It is a shame that we use this dark day in history as a way to give thanks to our Veterans. Many modern historians mark this day as the first step towards WWII. The total humiliation of Germany in the Treaty of Versailles marks a true low point in history. Instead of taking steps to prevent future wars after this one, which was perhaps the most grusome and definitely the most pointless, the French and British insisted upon the total castration of Germany. I mean no disrespect to the Vets of any country by this post, I just wish we could find a better day for it.

11-11-2004, 02:31 PM
~!S!~.................. http://forums.ubi.com/images/smilies/16x16_smiley-indifferent.gif

11-11-2004, 08:22 PM
The End ...Of The War To End All Wars

Just saw TV show about the last hours of the war. http://forums.ubi.com/images/smilies/16x16_smiley-sad.gif Reminded me of the book where the german dies from a sniper in the last hour of war. Made me think.

The 1st World War. Never could understand the beginning or the end. My Grandfather was in the cavalry of the 29th Division. Had to provide his own horse. Which he would never use or see once he was shipped over seas.

Not that war can be understood or reasoned out .The 1stWW just made no sense, starting with the reason for war,Tactics battles all have troubled me deeply for I can not understand or ever been able to comprehend it.

So on this day . My thoughts are to those men who died . Both sides ,all nations that were feed into the meat grinder.

11-11-2004, 08:53 PM
The reason for WWI is to complicated for me to try to explain at this time of night, but the reason the war was fought the way it was is fairly simple(although yes, almost stupid).

When the war began the world was in an industrial revolution, military weapons had changed quite a bit fairly quickly. The problem was that the tactics had not changed with the technology. This quickly led to a stalemate once the war began, the officers of all sides kinda defaulted to sending hordes of men charging into the enemy lines. Withnew weapons like the machine gun this lead to a slaughter for all involved. This is one time in history I can see no method in the madness, just pure madness. However, we should pay our respects to the brave men from all sides who gave their lives in this horrible madness and the many wars since.

11-11-2004, 08:53 PM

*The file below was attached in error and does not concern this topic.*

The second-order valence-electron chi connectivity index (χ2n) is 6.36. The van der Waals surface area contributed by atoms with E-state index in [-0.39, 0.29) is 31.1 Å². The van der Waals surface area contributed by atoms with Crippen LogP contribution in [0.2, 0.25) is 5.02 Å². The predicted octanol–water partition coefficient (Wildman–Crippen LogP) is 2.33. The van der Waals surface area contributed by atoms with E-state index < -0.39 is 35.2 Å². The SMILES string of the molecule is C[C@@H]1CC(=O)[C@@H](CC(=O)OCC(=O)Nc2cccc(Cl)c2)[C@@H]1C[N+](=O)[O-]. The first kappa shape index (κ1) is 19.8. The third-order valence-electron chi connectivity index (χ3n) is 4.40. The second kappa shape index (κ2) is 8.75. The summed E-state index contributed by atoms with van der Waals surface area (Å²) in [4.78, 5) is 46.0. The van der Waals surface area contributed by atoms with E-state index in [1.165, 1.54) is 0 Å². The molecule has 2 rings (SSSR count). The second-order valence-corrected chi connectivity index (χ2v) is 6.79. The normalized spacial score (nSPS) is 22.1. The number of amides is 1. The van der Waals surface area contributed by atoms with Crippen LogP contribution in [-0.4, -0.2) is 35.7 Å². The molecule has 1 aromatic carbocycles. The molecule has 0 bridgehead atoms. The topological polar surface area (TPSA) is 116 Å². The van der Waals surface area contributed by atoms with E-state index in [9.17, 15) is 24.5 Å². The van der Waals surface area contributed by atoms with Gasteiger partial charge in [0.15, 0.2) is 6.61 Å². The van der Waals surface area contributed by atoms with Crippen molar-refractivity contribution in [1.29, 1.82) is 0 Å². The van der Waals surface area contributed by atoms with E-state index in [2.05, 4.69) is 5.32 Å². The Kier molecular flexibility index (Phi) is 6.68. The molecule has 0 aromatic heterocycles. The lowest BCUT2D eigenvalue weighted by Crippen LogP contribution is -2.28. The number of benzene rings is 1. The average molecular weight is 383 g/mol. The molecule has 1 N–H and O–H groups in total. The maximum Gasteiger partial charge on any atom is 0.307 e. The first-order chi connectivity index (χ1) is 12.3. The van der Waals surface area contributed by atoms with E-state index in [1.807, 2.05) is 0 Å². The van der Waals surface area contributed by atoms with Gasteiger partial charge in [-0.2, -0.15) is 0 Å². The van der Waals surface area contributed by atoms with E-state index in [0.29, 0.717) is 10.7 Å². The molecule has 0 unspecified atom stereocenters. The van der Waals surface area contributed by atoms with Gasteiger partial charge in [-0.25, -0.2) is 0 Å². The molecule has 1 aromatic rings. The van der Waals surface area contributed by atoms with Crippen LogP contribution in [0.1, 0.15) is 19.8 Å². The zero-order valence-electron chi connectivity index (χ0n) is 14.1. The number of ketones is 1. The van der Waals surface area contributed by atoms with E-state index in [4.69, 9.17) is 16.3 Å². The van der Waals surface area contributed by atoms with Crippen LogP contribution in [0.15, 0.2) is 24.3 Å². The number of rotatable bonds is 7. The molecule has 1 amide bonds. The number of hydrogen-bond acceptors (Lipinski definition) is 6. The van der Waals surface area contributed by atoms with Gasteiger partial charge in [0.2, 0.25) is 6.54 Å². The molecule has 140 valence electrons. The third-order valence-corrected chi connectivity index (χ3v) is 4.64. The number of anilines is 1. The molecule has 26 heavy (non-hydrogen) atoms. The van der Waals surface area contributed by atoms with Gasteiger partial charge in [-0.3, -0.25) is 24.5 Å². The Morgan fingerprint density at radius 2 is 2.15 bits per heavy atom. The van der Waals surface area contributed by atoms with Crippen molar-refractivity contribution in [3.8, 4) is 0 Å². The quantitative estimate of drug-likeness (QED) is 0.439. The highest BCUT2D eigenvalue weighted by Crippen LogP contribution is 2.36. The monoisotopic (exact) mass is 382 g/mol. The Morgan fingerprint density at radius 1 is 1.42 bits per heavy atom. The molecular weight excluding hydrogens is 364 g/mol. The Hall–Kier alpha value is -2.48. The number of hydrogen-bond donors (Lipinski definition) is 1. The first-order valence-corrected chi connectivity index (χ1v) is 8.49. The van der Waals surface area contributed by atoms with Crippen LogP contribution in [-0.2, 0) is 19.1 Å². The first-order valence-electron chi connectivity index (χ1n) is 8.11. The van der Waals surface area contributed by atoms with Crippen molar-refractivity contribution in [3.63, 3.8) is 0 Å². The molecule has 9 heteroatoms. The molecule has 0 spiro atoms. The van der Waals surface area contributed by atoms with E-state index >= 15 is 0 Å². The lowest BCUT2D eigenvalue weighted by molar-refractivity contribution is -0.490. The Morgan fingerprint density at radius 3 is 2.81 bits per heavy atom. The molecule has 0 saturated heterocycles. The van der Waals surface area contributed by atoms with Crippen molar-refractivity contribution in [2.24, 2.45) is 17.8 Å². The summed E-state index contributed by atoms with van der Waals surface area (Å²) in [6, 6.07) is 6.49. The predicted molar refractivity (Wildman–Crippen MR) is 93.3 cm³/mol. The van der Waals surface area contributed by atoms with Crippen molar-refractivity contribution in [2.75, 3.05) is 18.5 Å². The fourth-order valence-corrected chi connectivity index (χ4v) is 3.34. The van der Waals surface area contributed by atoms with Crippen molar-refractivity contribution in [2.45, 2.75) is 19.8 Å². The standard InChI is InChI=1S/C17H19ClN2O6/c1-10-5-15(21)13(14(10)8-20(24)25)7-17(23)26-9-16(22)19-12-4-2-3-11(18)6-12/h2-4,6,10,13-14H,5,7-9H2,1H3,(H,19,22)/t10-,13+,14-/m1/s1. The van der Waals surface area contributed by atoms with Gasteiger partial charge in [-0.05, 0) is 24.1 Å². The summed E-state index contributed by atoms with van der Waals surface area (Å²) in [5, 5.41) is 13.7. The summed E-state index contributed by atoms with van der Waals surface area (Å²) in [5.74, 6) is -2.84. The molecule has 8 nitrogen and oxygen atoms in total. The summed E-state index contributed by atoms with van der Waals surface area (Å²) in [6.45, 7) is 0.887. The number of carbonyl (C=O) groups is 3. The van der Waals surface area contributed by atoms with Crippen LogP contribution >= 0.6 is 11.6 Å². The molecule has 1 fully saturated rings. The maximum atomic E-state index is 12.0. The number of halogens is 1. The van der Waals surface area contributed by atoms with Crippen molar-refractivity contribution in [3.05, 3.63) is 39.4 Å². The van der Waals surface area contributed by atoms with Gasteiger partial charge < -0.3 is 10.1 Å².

a useless futile war if there ever was one

here is a passage from Birdsong by Sebastian Faulkes where the main character Elizabeth visits the Somme and finds a memorial:

From near to, the scale of the arch became apparent: it was supported on four vast columns; it overpowered the open landscape, The size of it compounded by its brutal modern design; although clearly aa memorial it reminded her of Albert Speer's building for the Third Reich.

Elizabeth walked up the stone steps that led to it. A man in a blue jacket was sweeping in the large space enclosed by the pillars.

As she came up to the arch Elizabeth saw with a start that it was written on. She went closer. She peered at the stone. There were names on it. Every grain of the surface had been carved with British names; their chiselled capitals rose from the level of her ankles to the height of the great arch itself; on every surface of every column as far as her eye could see there were names teeming, reeling, over surfaces of yards, of hundreds of yards, of furlongs of stone.

She moved through the space beneath the arch where the man was sweeping. She found the other pillars identically marked, their faces obliterated on all sides by the names carved on them.

'Who are these, these .....?' She gestured with her hand.

'These?' The man with the brush sounded surprised. 'The lost.'

'Men who died in this battle?'

'No, The lost, the ones they did not find. The others are in cemeteries.'

'These are just the unfound?'

She looked at the vault above her head and then around in panic at the endless writing, as though the surface of the sky had been papered in footnotes.

When she could speak, she said, 'From the whole war?'

The man shook his head. 'just these fields' He gestured with his arm.

Elizabeth went and sat on the steps on the other side of the monument. Beneath her was a formal garden with some rows of white headstones, each with a tended flower or plant at its base, each cleaned and beautiful in the weak winter sunlight.

'Nobody told me.' She ran her fingers with their red painted nails through her thick black hair. 'My God, nobody told me.'

11-11-2004, 09:34 PM
<BLOCKQUOTE class="ip-ubbcode-quote"><font size="-1">quote:</font><HR>Originally posted by MOhz:
I do not see why the German soldiers should not get their respects. <HR></BLOCKQUOTE>

well wouldn;t that be germany's responsibility to pay respect to their fallen soldiers and not ours ? If we in australia choose to to pay respect to our fallen family members then thats our call http://forums.ubi.com/groupee_common/emoticons/icon_smile.gif

sorry if it sounds like i am biting at your comments, i am not it's just how i feel

11-12-2004, 07:17 AM
<BLOCKQUOTE class="ip-ubbcode-quote"><font size="-1">quote:</font><HR>Originally posted by owlwatcher:
The End ...Of The War To End All Wars

Just saw TV show about the last hours of the war. http://forums.ubi.com/images/smilies/16x16_smiley-sad.gif Reminded me of the book where the german dies from a sniper in the last hour of war. <HR></BLOCKQUOTE>
That is the movie (book) I was talking about.

WTE, if that us how you feel fine. I think it is wrong though when one speaks of the OTHERS because dead is dead and they were all humans. If you wanna be more national no problem. I have lived in many places and if there is one thing that I have learnt then that would be to respect all people on earth whether they are the loosers of a war (and there are no winners of a war) or not. I see it as a great tragedy and a waste of precious lives and able bodied people. I think you have your right to be proud. But suffering was on both sides. Remember the Christmas football game??

11-12-2004, 07:19 AM
Oh and sorry for talking about Germans. I had misread a word and that is why I only spoke of Germans. But I really mean every side!